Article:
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October 13, 2020

First-time success in remotely observing marine water vapors using an autonomous surface vehicle

1. Key points

Researchers have succeeded for the first time in remotely observing marine water vapors for approximately two months over the western tropical Pacific Ocean using autonomous surface vehicles.
The new, high-mobility and frequency method of observation may enable the detection of fluctuations in water vapor, which are a factor in the spawning of typhoons and the Baiu Front.
A greater understanding of the convection systems that occur and develop at sea is expected to improve the accuracy of precipitation forecasts.

2. Overview

Dr. Mikiko Fujita and colleagues of the Research Institute for Global Change, Japan Agency of Marine–Earth Science and Technology (JAMSTEC), in collaboration with the Public Works Research Institute, installed a Global Navigation Satellite System (GNSS) receiver (*1) on an autonomous surface vehicle (i.e., Wave Glider; Figs. 1 and 2). Using this set-up, researchers were able to successfully make remote observations of marine water vapors for the first time. The study period lasted for two months over the western tropical Pacific Ocean.

Accurately measuring water vapor is important for understanding the formation of clouds and precipitation. Atmospheric water vapor generally increases at a specific rate of change with increased atmospheric temperatures. Consequently, increases in sea surface temperatures due to climate change are assumed to strengthen both typhoons, which form at sea, as well as terrestrial convection systems (e.g., linear precipitation zones accompanying the Baiu Front) caused by the influx of massive amounts of water vapor from the sea. Terrestrial water vapor observation networks are being developed in order to capture such rapid changes in the amount of water vapor; however, satellite observations with low-frequency microwave radiometers are the primary method of quantitatively observing marine water vapors. The observation frequencies of these satellites are limited to less than once per day due to the constraints of their trajectories, rendering them insufficient for observing convection and precipitation patterns that form within several hours. Therefore, a dual-frequency GNSS receiver that was capable of estimating water vapor was installed on a Wave Glider, and trial observations for estimating precipitable water (*2) from GNSS satellite radio wave delays due to atmospheric water vapor were made by JAMSTEC and affiliated researchers for approximately two months over the western Pacific Ocean. The comparison of GNSS-derived precipitable water from the remote observations with those derived from conventional satellite observations equipped with a microwave radiometer and radiosonde observations showed that the Wave Glider system was capable of making observations at a similar level of accuracy (Fig. 3). In the future, it will be possible to use mobile autonomous vehicles to observe precipitable water with the same accuracy and frequency as that recorded on ships.

The primary aim of the study reported here was to confirm the operability and accuracy of the Wave Glider system by means of trial observations. Observing marine water vapors using highly mobile devices enables the detection of temporal changes in water vapor, which are the source of typhoons and convection systems, such as the Baiu Front; until now, this has proven difficult due to technological constraints. Further advances in the understanding of convection systems that occur and develop at sea are expected to contribute to the increased accuracy of precipitation forecasts, thereby improving risk assessments and mitigation.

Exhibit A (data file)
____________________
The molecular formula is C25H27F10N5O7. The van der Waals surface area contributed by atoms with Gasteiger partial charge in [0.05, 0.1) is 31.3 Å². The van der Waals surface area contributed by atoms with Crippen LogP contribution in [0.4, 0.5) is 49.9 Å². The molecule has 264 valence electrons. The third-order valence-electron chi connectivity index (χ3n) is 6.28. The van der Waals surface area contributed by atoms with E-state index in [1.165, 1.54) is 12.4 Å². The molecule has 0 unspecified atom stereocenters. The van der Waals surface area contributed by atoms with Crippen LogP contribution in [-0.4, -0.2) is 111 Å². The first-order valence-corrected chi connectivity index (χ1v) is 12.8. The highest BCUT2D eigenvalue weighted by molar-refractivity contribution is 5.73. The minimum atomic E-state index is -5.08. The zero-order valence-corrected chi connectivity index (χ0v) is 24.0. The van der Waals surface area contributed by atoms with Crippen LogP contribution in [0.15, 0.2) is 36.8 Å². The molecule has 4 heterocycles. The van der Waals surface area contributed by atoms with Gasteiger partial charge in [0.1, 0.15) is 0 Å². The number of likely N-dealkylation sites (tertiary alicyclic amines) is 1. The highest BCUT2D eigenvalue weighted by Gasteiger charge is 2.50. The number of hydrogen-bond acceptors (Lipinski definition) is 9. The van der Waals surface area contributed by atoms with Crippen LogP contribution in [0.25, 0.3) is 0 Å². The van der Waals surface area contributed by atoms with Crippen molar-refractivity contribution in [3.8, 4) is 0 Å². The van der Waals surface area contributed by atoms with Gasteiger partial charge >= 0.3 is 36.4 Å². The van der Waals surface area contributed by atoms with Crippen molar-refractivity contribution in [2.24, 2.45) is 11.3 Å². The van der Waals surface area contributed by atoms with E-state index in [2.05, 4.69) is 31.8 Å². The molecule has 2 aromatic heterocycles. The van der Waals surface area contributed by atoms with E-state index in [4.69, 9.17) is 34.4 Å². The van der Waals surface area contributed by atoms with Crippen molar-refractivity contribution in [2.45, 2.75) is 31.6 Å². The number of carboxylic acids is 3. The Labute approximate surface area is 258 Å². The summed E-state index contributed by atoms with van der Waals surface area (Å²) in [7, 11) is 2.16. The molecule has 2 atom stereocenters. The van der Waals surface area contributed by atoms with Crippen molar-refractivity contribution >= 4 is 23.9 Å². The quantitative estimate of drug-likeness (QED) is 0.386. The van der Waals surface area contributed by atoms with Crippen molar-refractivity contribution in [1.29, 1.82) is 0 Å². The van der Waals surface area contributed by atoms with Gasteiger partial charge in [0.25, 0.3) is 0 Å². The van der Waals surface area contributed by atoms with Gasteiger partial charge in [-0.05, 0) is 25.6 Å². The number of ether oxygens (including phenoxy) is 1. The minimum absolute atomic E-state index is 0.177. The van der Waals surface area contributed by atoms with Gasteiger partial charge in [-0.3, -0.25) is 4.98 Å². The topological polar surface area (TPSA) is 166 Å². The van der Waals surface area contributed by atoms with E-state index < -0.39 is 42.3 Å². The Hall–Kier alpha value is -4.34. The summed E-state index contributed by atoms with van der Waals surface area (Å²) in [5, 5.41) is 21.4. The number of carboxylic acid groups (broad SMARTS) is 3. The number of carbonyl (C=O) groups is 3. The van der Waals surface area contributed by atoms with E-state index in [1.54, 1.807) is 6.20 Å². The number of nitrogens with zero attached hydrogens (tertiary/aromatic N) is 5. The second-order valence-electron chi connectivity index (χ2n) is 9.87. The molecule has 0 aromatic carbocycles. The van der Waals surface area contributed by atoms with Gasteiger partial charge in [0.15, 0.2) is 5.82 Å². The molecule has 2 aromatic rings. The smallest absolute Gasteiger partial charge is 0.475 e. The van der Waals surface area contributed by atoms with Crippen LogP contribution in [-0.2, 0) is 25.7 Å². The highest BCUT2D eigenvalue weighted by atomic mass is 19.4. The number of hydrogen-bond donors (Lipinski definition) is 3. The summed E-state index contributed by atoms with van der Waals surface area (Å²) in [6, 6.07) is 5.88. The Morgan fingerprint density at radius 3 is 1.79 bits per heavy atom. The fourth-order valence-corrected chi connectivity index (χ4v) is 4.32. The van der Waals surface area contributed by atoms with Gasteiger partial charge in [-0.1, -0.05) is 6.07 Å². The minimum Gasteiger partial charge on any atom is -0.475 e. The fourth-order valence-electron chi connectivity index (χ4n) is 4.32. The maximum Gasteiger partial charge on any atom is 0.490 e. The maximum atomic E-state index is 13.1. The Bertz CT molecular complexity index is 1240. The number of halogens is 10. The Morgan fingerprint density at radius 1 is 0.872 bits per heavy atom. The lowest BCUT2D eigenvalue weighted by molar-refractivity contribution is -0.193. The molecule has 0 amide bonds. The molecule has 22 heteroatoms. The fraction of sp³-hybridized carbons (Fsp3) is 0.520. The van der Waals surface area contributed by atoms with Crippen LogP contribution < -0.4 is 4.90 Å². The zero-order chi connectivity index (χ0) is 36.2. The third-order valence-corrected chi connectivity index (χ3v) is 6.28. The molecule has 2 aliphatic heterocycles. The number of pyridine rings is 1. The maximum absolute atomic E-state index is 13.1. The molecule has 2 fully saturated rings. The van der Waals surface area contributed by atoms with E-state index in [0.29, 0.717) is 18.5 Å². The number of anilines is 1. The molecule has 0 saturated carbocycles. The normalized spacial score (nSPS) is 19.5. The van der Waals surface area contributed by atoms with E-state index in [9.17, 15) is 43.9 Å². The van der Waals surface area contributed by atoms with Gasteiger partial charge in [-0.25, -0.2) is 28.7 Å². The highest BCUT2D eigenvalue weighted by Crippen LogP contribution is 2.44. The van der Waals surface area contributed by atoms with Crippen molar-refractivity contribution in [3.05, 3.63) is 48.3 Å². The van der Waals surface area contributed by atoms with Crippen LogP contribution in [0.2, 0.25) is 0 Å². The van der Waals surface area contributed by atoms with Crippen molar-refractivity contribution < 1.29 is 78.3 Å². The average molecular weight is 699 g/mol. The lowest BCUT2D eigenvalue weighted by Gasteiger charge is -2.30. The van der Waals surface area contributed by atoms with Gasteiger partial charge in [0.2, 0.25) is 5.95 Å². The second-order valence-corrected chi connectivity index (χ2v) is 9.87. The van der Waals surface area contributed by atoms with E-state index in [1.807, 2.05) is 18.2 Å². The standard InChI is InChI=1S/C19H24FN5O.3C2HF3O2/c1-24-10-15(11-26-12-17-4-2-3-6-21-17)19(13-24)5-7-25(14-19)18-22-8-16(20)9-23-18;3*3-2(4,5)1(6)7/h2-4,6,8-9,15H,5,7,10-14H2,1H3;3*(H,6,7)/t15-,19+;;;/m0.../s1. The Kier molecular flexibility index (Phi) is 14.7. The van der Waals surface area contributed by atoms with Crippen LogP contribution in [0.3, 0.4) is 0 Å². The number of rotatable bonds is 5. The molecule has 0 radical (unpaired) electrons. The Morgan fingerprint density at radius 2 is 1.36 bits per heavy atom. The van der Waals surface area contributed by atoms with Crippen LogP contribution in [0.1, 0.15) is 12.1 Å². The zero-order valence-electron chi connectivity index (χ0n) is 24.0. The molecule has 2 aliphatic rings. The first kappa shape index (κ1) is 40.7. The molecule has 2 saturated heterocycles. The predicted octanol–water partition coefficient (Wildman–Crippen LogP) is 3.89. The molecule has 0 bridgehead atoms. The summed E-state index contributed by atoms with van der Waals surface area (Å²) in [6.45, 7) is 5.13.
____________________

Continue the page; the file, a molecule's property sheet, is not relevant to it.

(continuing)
This study was funded by the Japan Society for the Promotion of Science (JSPS) Grant-in-Aid for Challenging Research (Exploratory) [Principal investigator: Mikiko Fujita; Proposal no. 17K18963]. The results of this study were published by the Meteorological Society of Japan in the Scientific Online Letters on the Atmosphere on October 13 (JST).

Experimental observations of precipitable water vapor over the open ocean collected by autonomous surface vehicles for real-time monitoring applications
Mikiko Fujita1, Tatsuya Fukuda2, Iwao Ueki1, Qoosaku Moteki1, Tomoki Ushiyama3, Kunio Yoneyama1
1. Research Institute for Global Change, JAMSTEC
2. Institute for Marine-Earth Exploration and Engineering, JAMSTEC
3. Public Works Research Institute

[Supplemental information]

GNSS: Global Navigation Satellite System is the general term for positioning satellites, such as the Global Positioning System (GPS).
Precipitable water: The vertically integrated amount of atmospheric water vapor from the ground surface to the upper atmosphere, which is expressed in millimeters, similar to precipitation.

Fig. 1 Wave Glider (floating section) with a GNSS antenna and meteorological observation device installed in front and rear of the floating section, respectively.


Fig. 2 Principles of Wave Glider propagation (from Liquid Robotics, Inc., link). The section of the glider in the ocean, which is connected to a float via an umbilical cable, moves up and down as the float passes over waves. The wings of the glider then change direction and propel in the forward direction.


Fig. 3 Scatter plots of the precipitable water observed by the Wave Glider (x-axis, mm), compared with that observed by (a) radiosonde and (b) SSM/I and GCOM-W1. Abbreviations: GCOM, Global Change Observation Mission; PWV, pulse wave velocity; RMS, root mean square; SSM/I, Special Sensor Microwave Imager.


(For this study)
Mikiko Fujita, Researcher, Research Institute for Global Change, Dynamic Coupling of Ocean-Atmosphere-Land Research Program, JAMSTEC
(For press release)
Public Relations Section, Marine Science and Technology Strategy Department, JAMSTEC
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